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Oregon odds strongly favor Democrats

Your guide to the 2024 elections

Oregon State Capitol building in Salem, Ore. KingWu/E+ via Getty Images

Oregon odds strongly favor Democrats


Voter makeup:

Oregon has 3,039,926 registered voters as of May, up slightly from 2022. With 32 percent registered as Democrats and 23 percent as Republicans, Oregon is a reliable Democratic stronghold, with some exceptions. For the first time, non-affiliated voters are the largest group in the state at 1,111,398 registrants, slightly edging out Democrats. This doesn’t necessarily mean that the voters are nonpartisan. Oregon automatically registers people to vote when they get their driver’s license or ID card. If registrants don’t specify a party affiliation within 21 days, they’re marked as unaffiliated. Most of them vote Democratic, according to the secretary of state.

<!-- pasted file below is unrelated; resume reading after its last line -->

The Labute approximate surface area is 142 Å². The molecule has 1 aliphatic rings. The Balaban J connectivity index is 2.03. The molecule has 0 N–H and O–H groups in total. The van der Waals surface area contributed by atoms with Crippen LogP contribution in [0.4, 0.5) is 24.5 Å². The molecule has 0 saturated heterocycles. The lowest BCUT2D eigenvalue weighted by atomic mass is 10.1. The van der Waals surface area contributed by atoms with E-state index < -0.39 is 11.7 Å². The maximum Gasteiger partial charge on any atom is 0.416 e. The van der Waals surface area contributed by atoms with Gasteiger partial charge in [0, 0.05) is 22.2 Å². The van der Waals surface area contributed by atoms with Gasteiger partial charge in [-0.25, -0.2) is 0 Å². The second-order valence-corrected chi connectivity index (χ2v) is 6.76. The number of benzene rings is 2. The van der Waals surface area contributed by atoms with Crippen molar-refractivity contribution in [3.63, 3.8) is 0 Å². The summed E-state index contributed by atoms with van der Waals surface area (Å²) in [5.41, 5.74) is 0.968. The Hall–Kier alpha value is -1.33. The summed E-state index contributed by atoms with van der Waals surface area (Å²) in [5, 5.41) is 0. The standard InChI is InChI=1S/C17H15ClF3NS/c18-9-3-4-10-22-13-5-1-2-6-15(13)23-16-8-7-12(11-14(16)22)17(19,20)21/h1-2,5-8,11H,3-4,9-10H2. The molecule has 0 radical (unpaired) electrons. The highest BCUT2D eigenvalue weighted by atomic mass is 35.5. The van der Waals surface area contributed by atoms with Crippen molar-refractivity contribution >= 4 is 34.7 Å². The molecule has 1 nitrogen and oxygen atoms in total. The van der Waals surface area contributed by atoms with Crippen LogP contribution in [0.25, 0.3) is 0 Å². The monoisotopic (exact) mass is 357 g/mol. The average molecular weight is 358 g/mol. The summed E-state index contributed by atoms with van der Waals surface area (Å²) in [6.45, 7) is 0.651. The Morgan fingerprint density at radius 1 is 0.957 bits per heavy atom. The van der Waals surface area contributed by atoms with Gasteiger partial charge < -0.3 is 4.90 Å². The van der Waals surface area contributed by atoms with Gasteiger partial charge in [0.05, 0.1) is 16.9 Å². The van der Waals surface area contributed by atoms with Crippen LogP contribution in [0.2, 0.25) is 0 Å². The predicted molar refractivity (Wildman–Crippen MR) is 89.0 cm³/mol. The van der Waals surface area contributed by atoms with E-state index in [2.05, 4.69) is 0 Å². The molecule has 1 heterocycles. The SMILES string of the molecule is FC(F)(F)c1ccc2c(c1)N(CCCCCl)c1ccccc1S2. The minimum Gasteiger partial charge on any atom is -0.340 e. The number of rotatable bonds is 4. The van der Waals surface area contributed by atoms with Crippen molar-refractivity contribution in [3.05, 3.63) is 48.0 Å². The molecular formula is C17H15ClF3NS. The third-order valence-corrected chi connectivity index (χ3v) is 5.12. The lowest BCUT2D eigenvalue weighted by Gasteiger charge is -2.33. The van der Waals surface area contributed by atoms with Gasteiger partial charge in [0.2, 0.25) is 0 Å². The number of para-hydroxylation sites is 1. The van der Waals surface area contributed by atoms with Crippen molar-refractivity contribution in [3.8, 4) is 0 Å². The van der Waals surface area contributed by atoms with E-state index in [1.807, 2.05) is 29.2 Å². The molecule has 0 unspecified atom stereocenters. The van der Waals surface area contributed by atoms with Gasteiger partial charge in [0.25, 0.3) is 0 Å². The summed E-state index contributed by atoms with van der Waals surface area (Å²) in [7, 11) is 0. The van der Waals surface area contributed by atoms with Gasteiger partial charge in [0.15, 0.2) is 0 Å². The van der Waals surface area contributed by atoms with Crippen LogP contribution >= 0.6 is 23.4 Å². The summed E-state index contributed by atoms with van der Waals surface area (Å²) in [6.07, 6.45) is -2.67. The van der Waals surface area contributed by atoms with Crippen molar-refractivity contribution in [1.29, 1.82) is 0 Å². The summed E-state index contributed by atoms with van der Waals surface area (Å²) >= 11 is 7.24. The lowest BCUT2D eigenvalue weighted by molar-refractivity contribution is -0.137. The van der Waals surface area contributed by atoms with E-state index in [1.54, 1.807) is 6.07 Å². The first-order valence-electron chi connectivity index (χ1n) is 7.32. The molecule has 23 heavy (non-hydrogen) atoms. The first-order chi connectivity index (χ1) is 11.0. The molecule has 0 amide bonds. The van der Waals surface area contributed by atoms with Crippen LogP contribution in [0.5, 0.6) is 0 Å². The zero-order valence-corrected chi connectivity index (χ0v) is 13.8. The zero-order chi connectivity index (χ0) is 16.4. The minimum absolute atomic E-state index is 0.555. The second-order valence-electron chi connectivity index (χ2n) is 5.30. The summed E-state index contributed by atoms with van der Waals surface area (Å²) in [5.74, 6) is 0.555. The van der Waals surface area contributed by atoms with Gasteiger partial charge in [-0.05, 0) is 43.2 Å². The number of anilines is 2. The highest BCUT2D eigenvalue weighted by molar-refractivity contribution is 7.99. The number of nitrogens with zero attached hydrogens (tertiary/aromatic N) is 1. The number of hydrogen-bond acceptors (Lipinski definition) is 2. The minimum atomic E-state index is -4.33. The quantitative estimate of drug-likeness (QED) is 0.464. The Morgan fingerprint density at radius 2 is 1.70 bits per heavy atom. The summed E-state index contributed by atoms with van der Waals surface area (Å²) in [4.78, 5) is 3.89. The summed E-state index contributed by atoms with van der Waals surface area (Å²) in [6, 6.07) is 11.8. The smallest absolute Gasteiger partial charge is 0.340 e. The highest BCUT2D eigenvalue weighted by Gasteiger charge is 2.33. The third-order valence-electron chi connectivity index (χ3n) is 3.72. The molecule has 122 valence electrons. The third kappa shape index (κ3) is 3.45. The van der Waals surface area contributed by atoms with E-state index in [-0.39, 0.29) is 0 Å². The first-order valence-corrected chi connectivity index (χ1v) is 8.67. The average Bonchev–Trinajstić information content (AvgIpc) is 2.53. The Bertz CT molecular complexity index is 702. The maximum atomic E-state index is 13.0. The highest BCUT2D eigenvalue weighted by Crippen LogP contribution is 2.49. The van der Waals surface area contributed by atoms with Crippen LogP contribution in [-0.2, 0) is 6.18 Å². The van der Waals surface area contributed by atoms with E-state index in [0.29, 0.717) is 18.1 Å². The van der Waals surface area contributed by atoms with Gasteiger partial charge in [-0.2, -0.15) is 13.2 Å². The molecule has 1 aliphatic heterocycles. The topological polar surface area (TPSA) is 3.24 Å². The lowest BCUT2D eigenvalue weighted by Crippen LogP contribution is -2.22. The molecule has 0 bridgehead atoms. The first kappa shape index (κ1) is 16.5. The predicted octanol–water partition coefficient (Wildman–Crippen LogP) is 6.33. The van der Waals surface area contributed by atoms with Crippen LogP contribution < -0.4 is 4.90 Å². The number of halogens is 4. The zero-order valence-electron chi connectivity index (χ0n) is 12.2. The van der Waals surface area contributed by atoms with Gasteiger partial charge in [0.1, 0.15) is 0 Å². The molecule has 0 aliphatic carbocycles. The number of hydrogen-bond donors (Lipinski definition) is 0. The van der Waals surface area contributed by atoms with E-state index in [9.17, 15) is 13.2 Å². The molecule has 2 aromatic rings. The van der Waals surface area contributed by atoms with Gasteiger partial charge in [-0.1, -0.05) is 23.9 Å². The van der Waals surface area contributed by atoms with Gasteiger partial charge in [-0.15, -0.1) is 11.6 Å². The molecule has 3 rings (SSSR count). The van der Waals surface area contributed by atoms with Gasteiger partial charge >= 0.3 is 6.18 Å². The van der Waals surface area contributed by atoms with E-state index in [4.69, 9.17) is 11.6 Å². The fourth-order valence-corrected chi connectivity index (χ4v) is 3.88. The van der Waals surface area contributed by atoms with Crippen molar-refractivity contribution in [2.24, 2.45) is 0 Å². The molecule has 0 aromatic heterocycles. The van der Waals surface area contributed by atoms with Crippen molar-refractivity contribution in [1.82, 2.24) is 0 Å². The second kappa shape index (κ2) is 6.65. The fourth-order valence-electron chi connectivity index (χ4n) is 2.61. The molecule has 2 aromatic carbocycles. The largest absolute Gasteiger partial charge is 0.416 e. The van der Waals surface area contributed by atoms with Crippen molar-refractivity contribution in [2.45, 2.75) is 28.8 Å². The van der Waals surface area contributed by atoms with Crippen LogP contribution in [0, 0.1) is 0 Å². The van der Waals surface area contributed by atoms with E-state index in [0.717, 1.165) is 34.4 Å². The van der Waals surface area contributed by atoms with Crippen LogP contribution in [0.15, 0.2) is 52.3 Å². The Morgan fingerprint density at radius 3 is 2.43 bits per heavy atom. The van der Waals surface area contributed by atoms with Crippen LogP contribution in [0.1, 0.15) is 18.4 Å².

Oregon does not allow same-day registration. Voters can vote by mail, but their ballot must be postmarked by Election Day. Oregon primaries are closed, meaning unaffiliated voters can’t vote for partisan positions in the primaries. Unaffiliated voters can vote for nonpartisan local offices.


On May 21, President Joe Biden won the Democratic primary with more than 88 percent of the vote. Marianne Williamson and other write-in candidates received the rest. Former President Donald Trump won roughly 92 percent of the vote, but about 8 percent of GOP voters wrote in another candidate.

Joe Biden won nearly 57 percent of the vote in Oregon’s general election in 2020, with Trump taking about 40 percent. Trump fared similarly in 2016 against Hillary Clinton. Oregon has voted for the Democratic presidential candidate in every election since 1988. Due to a growing population, Oregon will have an eighth electoral vote this year.